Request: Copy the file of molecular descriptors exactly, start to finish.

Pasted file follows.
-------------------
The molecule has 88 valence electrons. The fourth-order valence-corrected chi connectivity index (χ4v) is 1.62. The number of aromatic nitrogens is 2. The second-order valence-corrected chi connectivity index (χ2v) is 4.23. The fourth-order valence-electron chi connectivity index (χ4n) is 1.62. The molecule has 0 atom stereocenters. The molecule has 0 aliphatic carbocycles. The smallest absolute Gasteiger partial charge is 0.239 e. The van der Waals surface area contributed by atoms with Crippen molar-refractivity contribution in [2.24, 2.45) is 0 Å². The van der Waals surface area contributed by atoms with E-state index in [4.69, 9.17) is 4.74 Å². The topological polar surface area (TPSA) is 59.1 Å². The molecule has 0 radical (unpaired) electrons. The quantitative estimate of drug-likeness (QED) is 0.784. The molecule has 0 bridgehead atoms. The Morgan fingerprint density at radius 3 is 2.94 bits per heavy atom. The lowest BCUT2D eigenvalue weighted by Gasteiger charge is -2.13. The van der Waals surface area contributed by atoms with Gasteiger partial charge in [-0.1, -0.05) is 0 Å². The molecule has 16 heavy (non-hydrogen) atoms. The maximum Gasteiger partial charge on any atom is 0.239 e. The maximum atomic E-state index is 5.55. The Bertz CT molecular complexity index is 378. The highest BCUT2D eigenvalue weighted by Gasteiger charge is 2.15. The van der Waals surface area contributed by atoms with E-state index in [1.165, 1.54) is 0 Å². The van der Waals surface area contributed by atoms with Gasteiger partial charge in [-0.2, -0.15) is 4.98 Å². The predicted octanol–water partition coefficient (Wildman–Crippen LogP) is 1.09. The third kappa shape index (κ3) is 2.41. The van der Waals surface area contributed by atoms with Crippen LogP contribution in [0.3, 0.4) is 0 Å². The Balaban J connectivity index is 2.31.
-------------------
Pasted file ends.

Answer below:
The molecule has 88 valence electrons. The fourth-order valence-corrected chi connectivity index (χ4v) is 1.62. The number of aromatic nitrogens is 2. The second-order valence-corrected chi connectivity index (χ2v) is 4.23. The fourth-order valence-electron chi connectivity index (χ4n) is 1.62. The molecule has 0 atom stereocenters. The molecule has 0 aliphatic carbocycles. The smallest absolute Gasteiger partial charge is 0.239 e. The van der Waals surface area contributed by atoms with Crippen molar-refractivity contribution in [2.24, 2.45) is 0 Å². The van der Waals surface area contributed by atoms with E-state index in [4.69, 9.17) is 4.74 Å². The topological polar surface area (TPSA) is 59.1 Å². The molecule has 0 radical (unpaired) electrons. The quantitative estimate of drug-likeness (QED) is 0.784. The molecule has 0 bridgehead atoms. The Morgan fingerprint density at radius 3 is 2.94 bits per heavy atom. The lowest BCUT2D eigenvalue weighted by Gasteiger charge is -2.13. The van der Waals surface area contributed by atoms with Gasteiger partial charge in [-0.1, -0.05) is 0 Å². The molecule has 16 heavy (non-hydrogen) atoms. The maximum Gasteiger partial charge on any atom is 0.239 e. The maximum atomic E-state index is 5.55. The Bertz CT molecular complexity index is 378. The highest BCUT2D eigenvalue weighted by Gasteiger charge is 2.15. The van der Waals surface area contributed by atoms with E-state index in [1.165, 1.54) is 0 Å². The van der Waals surface area contributed by atoms with Gasteiger partial charge in [-0.2, -0.15) is 4.98 Å². The predicted octanol–water partition coefficient (Wildman–Crippen LogP) is 1.09. The third kappa shape index (κ3) is 2.41. The van der Waals surface area contributed by atoms with Crippen LogP contribution in [0.3, 0.4) is 0 Å². The Balaban J connectivity index is 2.31.